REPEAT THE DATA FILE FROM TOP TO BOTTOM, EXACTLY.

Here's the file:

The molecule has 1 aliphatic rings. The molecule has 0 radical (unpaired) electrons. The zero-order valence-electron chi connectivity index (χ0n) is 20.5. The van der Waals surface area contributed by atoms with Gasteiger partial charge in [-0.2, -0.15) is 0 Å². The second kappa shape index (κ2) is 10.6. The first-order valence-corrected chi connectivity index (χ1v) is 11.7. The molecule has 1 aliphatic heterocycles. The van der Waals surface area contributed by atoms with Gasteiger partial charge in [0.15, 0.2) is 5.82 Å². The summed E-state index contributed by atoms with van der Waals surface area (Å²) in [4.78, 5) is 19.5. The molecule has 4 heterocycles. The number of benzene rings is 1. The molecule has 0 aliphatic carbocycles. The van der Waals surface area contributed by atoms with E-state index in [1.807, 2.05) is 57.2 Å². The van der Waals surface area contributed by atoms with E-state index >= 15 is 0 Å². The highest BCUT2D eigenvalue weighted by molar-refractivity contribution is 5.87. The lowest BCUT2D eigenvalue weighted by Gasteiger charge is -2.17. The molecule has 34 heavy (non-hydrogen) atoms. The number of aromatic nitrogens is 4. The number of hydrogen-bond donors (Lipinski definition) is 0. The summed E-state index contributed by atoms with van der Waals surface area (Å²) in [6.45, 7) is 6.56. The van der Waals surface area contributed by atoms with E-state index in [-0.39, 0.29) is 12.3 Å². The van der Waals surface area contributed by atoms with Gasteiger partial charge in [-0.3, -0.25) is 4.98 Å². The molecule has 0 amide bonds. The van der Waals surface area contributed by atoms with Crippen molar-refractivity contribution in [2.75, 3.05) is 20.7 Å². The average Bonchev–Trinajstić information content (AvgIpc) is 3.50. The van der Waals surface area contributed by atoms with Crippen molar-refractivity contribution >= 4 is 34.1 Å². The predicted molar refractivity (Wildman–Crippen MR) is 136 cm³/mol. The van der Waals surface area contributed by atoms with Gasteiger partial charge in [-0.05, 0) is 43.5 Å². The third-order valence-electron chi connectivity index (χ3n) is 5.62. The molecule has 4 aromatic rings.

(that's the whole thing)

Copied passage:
The molecule has 1 aliphatic rings. The molecule has 0 radical (unpaired) electrons. The zero-order valence-electron chi connectivity index (χ0n) is 20.5. The van der Waals surface area contributed by atoms with Gasteiger partial charge in [-0.2, -0.15) is 0 Å². The second kappa shape index (κ2) is 10.6. The first-order valence-corrected chi connectivity index (χ1v) is 11.7. The molecule has 1 aliphatic heterocycles. The van der Waals surface area contributed by atoms with Gasteiger partial charge in [0.15, 0.2) is 5.82 Å². The summed E-state index contributed by atoms with van der Waals surface area (Å²) in [4.78, 5) is 19.5. The molecule has 4 heterocycles. The number of benzene rings is 1. The molecule has 0 aliphatic carbocycles. The van der Waals surface area contributed by atoms with E-state index in [1.807, 2.05) is 57.2 Å². The van der Waals surface area contributed by atoms with E-state index >= 15 is 0 Å². The highest BCUT2D eigenvalue weighted by molar-refractivity contribution is 5.87. The lowest BCUT2D eigenvalue weighted by Gasteiger charge is -2.17. The molecule has 34 heavy (non-hydrogen) atoms. The number of aromatic nitrogens is 4. The number of hydrogen-bond donors (Lipinski definition) is 0. The summed E-state index contributed by atoms with van der Waals surface area (Å²) in [6.45, 7) is 6.56. The van der Waals surface area contributed by atoms with E-state index in [-0.39, 0.29) is 12.3 Å². The van der Waals surface area contributed by atoms with Gasteiger partial charge in [-0.3, -0.25) is 4.98 Å². The molecule has 0 amide bonds. The van der Waals surface area contributed by atoms with Crippen molar-refractivity contribution in [2.75, 3.05) is 20.7 Å². The average Bonchev–Trinajstić information content (AvgIpc) is 3.50. The van der Waals surface area contributed by atoms with Crippen molar-refractivity contribution >= 4 is 34.1 Å². The predicted molar refractivity (Wildman–Crippen MR) is 136 cm³/mol. The van der Waals surface area contributed by atoms with Gasteiger partial charge in [-0.05, 0) is 43.5 Å². The third-order valence-electron chi connectivity index (χ3n) is 5.62. The molecule has 4 aromatic rings.